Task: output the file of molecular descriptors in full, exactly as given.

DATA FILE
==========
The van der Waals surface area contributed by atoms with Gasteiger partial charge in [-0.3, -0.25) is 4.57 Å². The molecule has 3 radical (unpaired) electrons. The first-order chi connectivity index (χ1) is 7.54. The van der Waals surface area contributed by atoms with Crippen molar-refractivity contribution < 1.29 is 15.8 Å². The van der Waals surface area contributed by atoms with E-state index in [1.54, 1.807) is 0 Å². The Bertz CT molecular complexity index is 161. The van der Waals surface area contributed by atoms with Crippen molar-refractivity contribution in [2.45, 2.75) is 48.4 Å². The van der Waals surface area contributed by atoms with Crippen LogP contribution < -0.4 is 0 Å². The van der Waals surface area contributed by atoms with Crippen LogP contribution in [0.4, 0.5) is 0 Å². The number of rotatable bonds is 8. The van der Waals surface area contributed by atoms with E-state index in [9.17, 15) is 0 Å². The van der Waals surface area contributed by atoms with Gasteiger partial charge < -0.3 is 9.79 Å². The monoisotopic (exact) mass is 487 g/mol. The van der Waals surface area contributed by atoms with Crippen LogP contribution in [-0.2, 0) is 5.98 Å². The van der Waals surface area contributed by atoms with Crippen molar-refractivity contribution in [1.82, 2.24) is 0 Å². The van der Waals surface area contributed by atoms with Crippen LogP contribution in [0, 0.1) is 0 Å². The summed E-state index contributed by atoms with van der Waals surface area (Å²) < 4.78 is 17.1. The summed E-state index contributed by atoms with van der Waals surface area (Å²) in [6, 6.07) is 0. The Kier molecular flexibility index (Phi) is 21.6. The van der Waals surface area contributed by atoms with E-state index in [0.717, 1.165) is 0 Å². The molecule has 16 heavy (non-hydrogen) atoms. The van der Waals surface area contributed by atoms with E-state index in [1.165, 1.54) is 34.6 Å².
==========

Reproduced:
The van der Waals surface area contributed by atoms with Gasteiger partial charge in [-0.3, -0.25) is 4.57 Å². The molecule has 3 radical (unpaired) electrons. The first-order chi connectivity index (χ1) is 7.54. The van der Waals surface area contributed by atoms with Crippen molar-refractivity contribution < 1.29 is 15.8 Å². The van der Waals surface area contributed by atoms with E-state index in [1.54, 1.807) is 0 Å². The Bertz CT molecular complexity index is 161. The van der Waals surface area contributed by atoms with Crippen molar-refractivity contribution in [2.45, 2.75) is 48.4 Å². The van der Waals surface area contributed by atoms with Crippen LogP contribution < -0.4 is 0 Å². The van der Waals surface area contributed by atoms with Crippen LogP contribution in [0.4, 0.5) is 0 Å². The number of rotatable bonds is 8. The van der Waals surface area contributed by atoms with E-state index in [9.17, 15) is 0 Å². The van der Waals surface area contributed by atoms with Gasteiger partial charge < -0.3 is 9.79 Å². The monoisotopic (exact) mass is 487 g/mol. The van der Waals surface area contributed by atoms with Crippen LogP contribution in [-0.2, 0) is 5.98 Å². The van der Waals surface area contributed by atoms with Crippen molar-refractivity contribution in [1.82, 2.24) is 0 Å². The van der Waals surface area contributed by atoms with Crippen LogP contribution in [0, 0.1) is 0 Å². The summed E-state index contributed by atoms with van der Waals surface area (Å²) < 4.78 is 17.1. The summed E-state index contributed by atoms with van der Waals surface area (Å²) in [6, 6.07) is 0. The Kier molecular flexibility index (Phi) is 21.6. The van der Waals surface area contributed by atoms with E-state index in [0.717, 1.165) is 0 Å². The molecule has 16 heavy (non-hydrogen) atoms. The van der Waals surface area contributed by atoms with E-state index in [1.165, 1.54) is 34.6 Å².